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XBLIG Inspection: Fishing Girl (aka grinding zen)

An ongoing look at some of the titles available on XBLIG, with an emphasis on both excellence and originality...

Note: this article is based on the original review at http://www.xboxindiegames.co.uk/ -and there's over 1500 more to read!

Fishing Girl is an interesting little item: it was the product of a prototyping session, where people were given the artwork and a set of basic rules; as a result, there's several variations and iterations to the theme floating around the interwebs.  but for now, we're primarily interested in the XBLIG version...

Boxart

Presented via the medium of cutely abstract vector graphics, Fishing Girl kicks off with an animated introduction, in which Fishing Girl is separated from Fishing Boy due to their islands drifting apart.  The aim of the game is to bring these two lovelorn characters back together, though the exact way in which this is achieved is something best discovered by the player!

Screenshot

In any case, the only way to reach this goal is to fish the waters between the two islands, via a simple "one button" mechanism: pressing the A button once will draw the rod back for a cast; pressing it again will trigger a cast, sending the line and lure sailing out into the ocean.  Once the lure lands in the water, it begins to sink, following a simple arc which can be shortened by tapping on A - holding A down will bring it all the way back for another cast.  If the lure comes close enough to a fish, it's attention will be attracted, causing it to follow the lure until it gets close enough to bite it, after which it can be reeled back to the shore. 

There's also a hierarchy of fish: small fish can be used to catch medium fish, which can in turn be used to catch large fish. Though care needs to be taken, as if your lure isn't big enough, the larger fish may simply snap it off the line and swim off...

Screenshot

That sums up the core gameplay: cast, catch, retract - all actioned from a single button. Each fish is worth a certain amount of coins, which can be used to upgrade your rod (for distance) and lure (for fish size).  Accessing the shop is managed in an unusual way: there's a bouy floating in the water, which you must hit with your lure - and the buoy moves after each successful hit!  Once you have more than one lure, you can swap between them at will, which can be useful as each lure is only attractive to certain sizes of fish - and some can even kill the fish you're attempting to catch!  Also (in theory at least), it's possible to fish out the waters, leaving you with nothing to catch!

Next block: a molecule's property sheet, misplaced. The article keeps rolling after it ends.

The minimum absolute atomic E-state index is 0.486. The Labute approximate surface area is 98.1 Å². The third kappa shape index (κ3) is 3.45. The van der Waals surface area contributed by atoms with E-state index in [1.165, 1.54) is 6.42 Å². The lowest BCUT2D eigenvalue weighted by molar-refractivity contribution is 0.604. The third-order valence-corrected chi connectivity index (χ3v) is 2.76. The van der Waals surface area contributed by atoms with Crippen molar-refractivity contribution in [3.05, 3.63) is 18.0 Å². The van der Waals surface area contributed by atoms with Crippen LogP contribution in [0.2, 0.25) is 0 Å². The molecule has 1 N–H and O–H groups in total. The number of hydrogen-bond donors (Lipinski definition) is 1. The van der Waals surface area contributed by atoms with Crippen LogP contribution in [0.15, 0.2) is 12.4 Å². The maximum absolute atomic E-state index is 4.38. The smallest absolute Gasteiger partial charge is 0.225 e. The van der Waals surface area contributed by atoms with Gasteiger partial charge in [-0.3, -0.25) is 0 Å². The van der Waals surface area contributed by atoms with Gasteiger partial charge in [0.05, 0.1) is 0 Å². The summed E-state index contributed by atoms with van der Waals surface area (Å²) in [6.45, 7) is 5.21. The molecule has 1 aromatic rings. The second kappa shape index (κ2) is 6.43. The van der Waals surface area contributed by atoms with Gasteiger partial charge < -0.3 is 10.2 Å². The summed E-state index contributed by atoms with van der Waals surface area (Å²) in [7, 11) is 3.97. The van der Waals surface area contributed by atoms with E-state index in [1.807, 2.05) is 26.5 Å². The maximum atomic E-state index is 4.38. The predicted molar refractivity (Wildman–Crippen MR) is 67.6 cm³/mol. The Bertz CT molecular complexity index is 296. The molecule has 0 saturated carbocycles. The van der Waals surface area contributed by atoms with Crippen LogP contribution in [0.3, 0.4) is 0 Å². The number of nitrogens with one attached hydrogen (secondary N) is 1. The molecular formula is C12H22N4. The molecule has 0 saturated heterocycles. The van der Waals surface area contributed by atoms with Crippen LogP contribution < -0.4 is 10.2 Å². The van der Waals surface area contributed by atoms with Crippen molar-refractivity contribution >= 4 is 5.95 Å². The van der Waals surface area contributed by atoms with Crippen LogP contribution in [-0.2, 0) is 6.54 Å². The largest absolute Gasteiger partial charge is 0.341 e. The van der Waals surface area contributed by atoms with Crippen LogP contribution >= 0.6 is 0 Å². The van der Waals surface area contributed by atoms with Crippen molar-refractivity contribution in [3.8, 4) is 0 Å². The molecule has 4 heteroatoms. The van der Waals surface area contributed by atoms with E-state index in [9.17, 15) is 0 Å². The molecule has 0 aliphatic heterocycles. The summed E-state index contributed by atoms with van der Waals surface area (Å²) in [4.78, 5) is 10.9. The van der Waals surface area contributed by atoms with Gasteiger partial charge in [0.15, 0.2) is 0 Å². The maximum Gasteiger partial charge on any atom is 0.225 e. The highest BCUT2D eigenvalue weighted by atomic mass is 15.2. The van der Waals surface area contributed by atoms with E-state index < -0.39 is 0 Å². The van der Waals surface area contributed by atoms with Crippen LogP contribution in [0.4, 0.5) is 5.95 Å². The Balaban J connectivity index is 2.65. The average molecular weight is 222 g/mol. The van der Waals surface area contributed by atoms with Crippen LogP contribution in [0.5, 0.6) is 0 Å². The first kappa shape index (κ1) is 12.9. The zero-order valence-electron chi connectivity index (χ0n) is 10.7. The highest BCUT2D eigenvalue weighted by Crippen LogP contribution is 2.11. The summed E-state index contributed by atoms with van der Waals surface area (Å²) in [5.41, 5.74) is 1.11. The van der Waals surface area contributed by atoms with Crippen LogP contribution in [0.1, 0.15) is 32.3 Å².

In many ways, FG reminds me of Miner, Dig Deep: both involve simple but well-implemented grind-based gameplay: here, you catch fish to buy upgrades to catch bigger fish. This is far from a bad thing: the simple one-button gameplay and ambient music mean that FG is nigh-on perfect for relaxation purposes: it provides something to occupy the hands while the mind unwinds.

Screenshot

With that said, it's perhaps a bit too simple; the original prototype design included concepts such as daily cycles, fish fighting back and "lives" (in the shape of a limited number of lures available each day): while I'm not convinced these would all be a good idea, something to add a little more substance to the gameplay would be appreciated.  And if nothing else, Fishing Girl is crying out for a competitive two-player mode.

In any case, the graphics and rulesets are still available, so if anyone feels like tinkering...

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